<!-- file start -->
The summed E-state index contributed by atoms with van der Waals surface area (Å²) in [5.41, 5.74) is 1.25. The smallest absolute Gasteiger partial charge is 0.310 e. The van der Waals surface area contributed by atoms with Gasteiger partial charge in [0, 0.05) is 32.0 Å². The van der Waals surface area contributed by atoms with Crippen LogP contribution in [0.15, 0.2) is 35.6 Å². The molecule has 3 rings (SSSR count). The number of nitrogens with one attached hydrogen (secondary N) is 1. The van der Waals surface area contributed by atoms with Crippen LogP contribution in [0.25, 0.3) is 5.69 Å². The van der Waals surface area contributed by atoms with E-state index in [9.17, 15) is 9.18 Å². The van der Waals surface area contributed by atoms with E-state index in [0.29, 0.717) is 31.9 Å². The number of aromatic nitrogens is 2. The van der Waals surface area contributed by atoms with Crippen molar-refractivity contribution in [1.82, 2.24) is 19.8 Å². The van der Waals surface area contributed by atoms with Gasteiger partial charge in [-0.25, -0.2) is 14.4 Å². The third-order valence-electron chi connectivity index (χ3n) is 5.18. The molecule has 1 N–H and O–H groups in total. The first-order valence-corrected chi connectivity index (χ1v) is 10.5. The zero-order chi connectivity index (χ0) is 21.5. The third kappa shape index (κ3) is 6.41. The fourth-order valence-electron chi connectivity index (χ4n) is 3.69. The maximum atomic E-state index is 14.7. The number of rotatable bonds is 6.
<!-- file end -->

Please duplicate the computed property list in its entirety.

The summed E-state index contributed by atoms with van der Waals surface area (Å²) in [5.41, 5.74) is 1.25. The smallest absolute Gasteiger partial charge is 0.310 e. The van der Waals surface area contributed by atoms with Gasteiger partial charge in [0, 0.05) is 32.0 Å². The van der Waals surface area contributed by atoms with Crippen LogP contribution in [0.15, 0.2) is 35.6 Å². The molecule has 3 rings (SSSR count). The number of nitrogens with one attached hydrogen (secondary N) is 1. The van der Waals surface area contributed by atoms with Crippen LogP contribution in [0.25, 0.3) is 5.69 Å². The van der Waals surface area contributed by atoms with E-state index in [9.17, 15) is 9.18 Å². The van der Waals surface area contributed by atoms with E-state index in [0.29, 0.717) is 31.9 Å². The number of aromatic nitrogens is 2. The van der Waals surface area contributed by atoms with Crippen molar-refractivity contribution in [1.82, 2.24) is 19.8 Å². The van der Waals surface area contributed by atoms with Gasteiger partial charge in [-0.25, -0.2) is 14.4 Å². The third-order valence-electron chi connectivity index (χ3n) is 5.18. The molecule has 1 N–H and O–H groups in total. The first-order valence-corrected chi connectivity index (χ1v) is 10.5. The zero-order chi connectivity index (χ0) is 21.5. The third kappa shape index (κ3) is 6.41. The fourth-order valence-electron chi connectivity index (χ4n) is 3.69. The maximum atomic E-state index is 14.7. The number of rotatable bonds is 6.